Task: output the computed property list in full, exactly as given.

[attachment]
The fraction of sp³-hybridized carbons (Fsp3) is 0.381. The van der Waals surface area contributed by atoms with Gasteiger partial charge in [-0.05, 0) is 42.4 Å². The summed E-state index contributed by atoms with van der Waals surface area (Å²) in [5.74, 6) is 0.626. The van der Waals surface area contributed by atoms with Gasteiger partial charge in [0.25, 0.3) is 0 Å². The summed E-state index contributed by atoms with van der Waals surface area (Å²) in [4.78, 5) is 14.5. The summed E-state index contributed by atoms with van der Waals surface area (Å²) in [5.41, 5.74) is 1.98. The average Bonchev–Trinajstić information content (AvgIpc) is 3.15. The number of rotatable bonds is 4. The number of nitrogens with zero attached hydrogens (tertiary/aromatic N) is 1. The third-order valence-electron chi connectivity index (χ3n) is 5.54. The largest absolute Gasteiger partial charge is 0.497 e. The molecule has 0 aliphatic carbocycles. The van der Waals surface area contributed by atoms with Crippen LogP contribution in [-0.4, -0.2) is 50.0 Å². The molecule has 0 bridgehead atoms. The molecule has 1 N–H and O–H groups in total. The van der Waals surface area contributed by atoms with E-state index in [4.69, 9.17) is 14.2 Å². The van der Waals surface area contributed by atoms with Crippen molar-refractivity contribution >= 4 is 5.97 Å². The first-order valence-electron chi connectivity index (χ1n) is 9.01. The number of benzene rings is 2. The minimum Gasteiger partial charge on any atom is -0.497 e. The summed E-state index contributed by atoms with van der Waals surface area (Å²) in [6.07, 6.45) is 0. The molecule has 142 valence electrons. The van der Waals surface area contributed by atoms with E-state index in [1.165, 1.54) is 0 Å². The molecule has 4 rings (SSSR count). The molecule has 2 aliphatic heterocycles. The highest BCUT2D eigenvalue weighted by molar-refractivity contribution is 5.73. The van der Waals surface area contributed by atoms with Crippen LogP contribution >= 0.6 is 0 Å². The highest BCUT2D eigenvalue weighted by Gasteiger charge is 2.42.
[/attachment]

The fraction of sp³-hybridized carbons (Fsp3) is 0.381. The van der Waals surface area contributed by atoms with Gasteiger partial charge in [-0.05, 0) is 42.4 Å². The summed E-state index contributed by atoms with van der Waals surface area (Å²) in [5.74, 6) is 0.626. The van der Waals surface area contributed by atoms with Gasteiger partial charge in [0.25, 0.3) is 0 Å². The summed E-state index contributed by atoms with van der Waals surface area (Å²) in [4.78, 5) is 14.5. The summed E-state index contributed by atoms with van der Waals surface area (Å²) in [5.41, 5.74) is 1.98. The average Bonchev–Trinajstić information content (AvgIpc) is 3.15. The number of rotatable bonds is 4. The number of nitrogens with zero attached hydrogens (tertiary/aromatic N) is 1. The third-order valence-electron chi connectivity index (χ3n) is 5.54. The largest absolute Gasteiger partial charge is 0.497 e. The molecule has 0 aliphatic carbocycles. The van der Waals surface area contributed by atoms with Crippen LogP contribution in [-0.4, -0.2) is 50.0 Å². The molecule has 0 bridgehead atoms. The molecule has 1 N–H and O–H groups in total. The van der Waals surface area contributed by atoms with E-state index in [4.69, 9.17) is 14.2 Å². The van der Waals surface area contributed by atoms with Crippen molar-refractivity contribution >= 4 is 5.97 Å². The first-order valence-electron chi connectivity index (χ1n) is 9.01. The number of benzene rings is 2. The minimum Gasteiger partial charge on any atom is -0.497 e. The summed E-state index contributed by atoms with van der Waals surface area (Å²) in [6.07, 6.45) is 0. The molecule has 142 valence electrons. The van der Waals surface area contributed by atoms with E-state index in [1.165, 1.54) is 0 Å². The molecule has 4 rings (SSSR count). The molecule has 2 aliphatic heterocycles. The highest BCUT2D eigenvalue weighted by molar-refractivity contribution is 5.73. The van der Waals surface area contributed by atoms with Crippen LogP contribution >= 0.6 is 0 Å². The highest BCUT2D eigenvalue weighted by Gasteiger charge is 2.42.